It’s easy to think you have to follow elaborate lockdown measures to boost your cybersecurity, but in actuality, subtle changes to the way you use the Internet can have a profound effect on your security. Make sure you aren’t committing these four day-to-day mistakes, and you’re already on the road to better cybersecurity.
1. Taking Online Quizzes
With social distancing rules and stay-at-home orders in effect, you may be bored and looking for distractions online. That Facebook quiz seems like a good way to pass the time, but consider the types of questions you’ll have to answer.
- “What is your mother’s maiden name?”
- “What was the name of your first pet?”
- “Where is the name of the street where you grew up on?”
Do these questions ring a bell? They’re often the security questions you need to answer before accessing an online bank account. Publishing the answers publicly to a social media account is like giving fraudsters the keys to these accounts.
2. Clicking without Hovering
Fraudsters aren’t always lurking in your social media accounts. Sometimes, they lie in wait in your inbox. These fraudsters pretend to be banks, online direct lenders, or some other trusted company before they ask you follow a link to sign in.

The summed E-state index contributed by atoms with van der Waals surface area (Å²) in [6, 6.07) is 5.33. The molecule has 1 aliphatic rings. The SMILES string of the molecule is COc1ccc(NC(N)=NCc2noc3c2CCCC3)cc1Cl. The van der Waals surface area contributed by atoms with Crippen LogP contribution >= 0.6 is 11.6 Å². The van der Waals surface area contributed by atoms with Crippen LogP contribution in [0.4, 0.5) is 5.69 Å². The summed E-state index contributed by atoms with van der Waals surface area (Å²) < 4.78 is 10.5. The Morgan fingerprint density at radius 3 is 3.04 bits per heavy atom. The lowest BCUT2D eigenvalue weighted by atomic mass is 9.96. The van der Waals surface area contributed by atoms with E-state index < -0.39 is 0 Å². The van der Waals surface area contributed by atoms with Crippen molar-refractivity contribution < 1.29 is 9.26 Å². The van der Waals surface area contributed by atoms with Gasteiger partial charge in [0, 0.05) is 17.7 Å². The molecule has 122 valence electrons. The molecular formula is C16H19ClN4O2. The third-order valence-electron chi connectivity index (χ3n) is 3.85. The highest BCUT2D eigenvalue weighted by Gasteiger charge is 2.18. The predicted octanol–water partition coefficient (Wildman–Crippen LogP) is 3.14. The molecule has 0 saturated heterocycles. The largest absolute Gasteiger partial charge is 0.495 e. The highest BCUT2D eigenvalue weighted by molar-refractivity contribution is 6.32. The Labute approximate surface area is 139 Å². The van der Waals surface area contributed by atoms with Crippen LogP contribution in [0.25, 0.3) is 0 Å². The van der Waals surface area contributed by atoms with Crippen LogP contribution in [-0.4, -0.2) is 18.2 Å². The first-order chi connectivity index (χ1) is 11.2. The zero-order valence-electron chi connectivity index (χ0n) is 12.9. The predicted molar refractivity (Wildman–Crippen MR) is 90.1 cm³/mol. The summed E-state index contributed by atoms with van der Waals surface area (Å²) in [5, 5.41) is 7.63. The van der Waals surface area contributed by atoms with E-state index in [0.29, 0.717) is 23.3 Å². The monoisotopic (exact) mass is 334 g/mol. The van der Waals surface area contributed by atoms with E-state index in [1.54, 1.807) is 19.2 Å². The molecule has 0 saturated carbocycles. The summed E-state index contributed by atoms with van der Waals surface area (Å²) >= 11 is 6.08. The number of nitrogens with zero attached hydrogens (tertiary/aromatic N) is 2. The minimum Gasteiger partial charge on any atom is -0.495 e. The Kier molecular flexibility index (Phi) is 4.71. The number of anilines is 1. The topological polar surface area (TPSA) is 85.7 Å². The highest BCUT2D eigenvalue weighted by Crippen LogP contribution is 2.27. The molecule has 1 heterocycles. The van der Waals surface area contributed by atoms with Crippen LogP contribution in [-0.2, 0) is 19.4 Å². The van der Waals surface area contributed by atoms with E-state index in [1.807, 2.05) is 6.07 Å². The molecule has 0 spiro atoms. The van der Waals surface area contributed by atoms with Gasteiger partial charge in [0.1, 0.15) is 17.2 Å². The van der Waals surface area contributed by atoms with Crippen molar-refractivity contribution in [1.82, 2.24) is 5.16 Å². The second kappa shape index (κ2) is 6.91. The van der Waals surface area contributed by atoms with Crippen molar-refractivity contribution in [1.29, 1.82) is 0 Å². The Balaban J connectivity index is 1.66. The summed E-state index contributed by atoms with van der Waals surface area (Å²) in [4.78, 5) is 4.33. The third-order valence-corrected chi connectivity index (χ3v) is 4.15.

The problem: the link is predatory. If you fill in your login credentials, you’re giving a fraudster the tools they need to see this account. They may even have what it takes to open fraudulent payday loans online in your name.
Thankfully, avoiding this is simple. Just hover your mouse over a link before you click it. This will show you the destination without having to visit the webpage. For added measure, look to the sender, too. A fraudster can never duplicate a genuine bank or online direct lender’s email address.
3. Sharing Protected Personal Information at the Wrong Time
Sometimes, a financial institution will send you a genuine email to check on your account. You shouldn’t be worried about sharing this info on a legitimate website.
But let’s back up — say you’re only just starting to look for an installment loan. Before you can get the cash you need, you’ll have to fill out an application for installment loans in Texas, Utah, or wherever else you call home.
Here, a financial institution may ask to see your contact information, banking details, Social Security Number. They use this info to gauge your creditworthiness for an installment loan.
This data is the core of your financial identity, so you only ever want to share it when there’s a genuine need to see it. While sharing it on an application is necessary, you shouldn’t divulge these details if you’re just comparison shopping for installment loans in Texas.
Bottom Line: Take it Slow
Anything can sound like a good idea in the heat of the moment, including sharing your personal information when you shouldn’t. But if you give yourself some time to think about how and why you’re sharing it, you’ll be able to catch yourself before you expose confidential data.